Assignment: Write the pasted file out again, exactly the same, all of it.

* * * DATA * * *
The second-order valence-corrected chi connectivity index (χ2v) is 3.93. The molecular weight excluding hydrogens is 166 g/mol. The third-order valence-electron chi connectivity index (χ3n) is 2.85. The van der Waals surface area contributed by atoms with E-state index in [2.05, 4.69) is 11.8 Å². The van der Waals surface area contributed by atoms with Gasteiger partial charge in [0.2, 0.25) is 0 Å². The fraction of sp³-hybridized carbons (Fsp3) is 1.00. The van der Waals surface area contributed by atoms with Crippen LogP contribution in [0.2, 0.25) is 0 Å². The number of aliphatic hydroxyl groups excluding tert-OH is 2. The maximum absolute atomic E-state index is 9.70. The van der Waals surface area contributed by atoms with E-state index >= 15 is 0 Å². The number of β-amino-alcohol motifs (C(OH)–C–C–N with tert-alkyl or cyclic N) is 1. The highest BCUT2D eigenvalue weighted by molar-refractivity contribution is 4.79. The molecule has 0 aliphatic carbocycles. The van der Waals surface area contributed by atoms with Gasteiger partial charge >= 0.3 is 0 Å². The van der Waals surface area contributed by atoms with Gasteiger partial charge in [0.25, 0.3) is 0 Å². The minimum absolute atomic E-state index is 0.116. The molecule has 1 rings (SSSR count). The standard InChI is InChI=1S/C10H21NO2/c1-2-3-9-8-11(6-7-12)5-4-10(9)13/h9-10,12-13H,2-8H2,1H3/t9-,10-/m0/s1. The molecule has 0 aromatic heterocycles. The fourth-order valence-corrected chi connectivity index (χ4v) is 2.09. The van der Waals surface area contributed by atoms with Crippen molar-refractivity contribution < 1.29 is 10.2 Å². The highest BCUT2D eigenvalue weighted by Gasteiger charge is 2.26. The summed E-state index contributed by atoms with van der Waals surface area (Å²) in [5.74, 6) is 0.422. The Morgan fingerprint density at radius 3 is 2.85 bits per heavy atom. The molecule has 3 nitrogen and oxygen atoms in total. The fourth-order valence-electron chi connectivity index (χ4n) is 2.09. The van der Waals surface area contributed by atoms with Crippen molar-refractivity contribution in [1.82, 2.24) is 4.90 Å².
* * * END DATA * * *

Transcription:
The second-order valence-corrected chi connectivity index (χ2v) is 3.93. The molecular weight excluding hydrogens is 166 g/mol. The third-order valence-electron chi connectivity index (χ3n) is 2.85. The van der Waals surface area contributed by atoms with E-state index in [2.05, 4.69) is 11.8 Å². The van der Waals surface area contributed by atoms with Gasteiger partial charge in [0.2, 0.25) is 0 Å². The fraction of sp³-hybridized carbons (Fsp3) is 1.00. The van der Waals surface area contributed by atoms with Crippen LogP contribution in [0.2, 0.25) is 0 Å². The number of aliphatic hydroxyl groups excluding tert-OH is 2. The maximum absolute atomic E-state index is 9.70. The van der Waals surface area contributed by atoms with E-state index >= 15 is 0 Å². The number of β-amino-alcohol motifs (C(OH)–C–C–N with tert-alkyl or cyclic N) is 1. The highest BCUT2D eigenvalue weighted by molar-refractivity contribution is 4.79. The molecule has 0 aliphatic carbocycles. The van der Waals surface area contributed by atoms with Gasteiger partial charge >= 0.3 is 0 Å². The van der Waals surface area contributed by atoms with Gasteiger partial charge in [0.25, 0.3) is 0 Å². The minimum absolute atomic E-state index is 0.116. The molecule has 1 rings (SSSR count). The standard InChI is InChI=1S/C10H21NO2/c1-2-3-9-8-11(6-7-12)5-4-10(9)13/h9-10,12-13H,2-8H2,1H3/t9-,10-/m0/s1. The molecule has 0 aromatic heterocycles. The fourth-order valence-corrected chi connectivity index (χ4v) is 2.09. The van der Waals surface area contributed by atoms with Crippen molar-refractivity contribution < 1.29 is 10.2 Å². The highest BCUT2D eigenvalue weighted by Gasteiger charge is 2.26. The summed E-state index contributed by atoms with van der Waals surface area (Å²) in [5.74, 6) is 0.422. The Morgan fingerprint density at radius 3 is 2.85 bits per heavy atom. The molecule has 3 nitrogen and oxygen atoms in total. The fourth-order valence-electron chi connectivity index (χ4n) is 2.09. The van der Waals surface area contributed by atoms with Crippen molar-refractivity contribution in [1.82, 2.24) is 4.90 Å².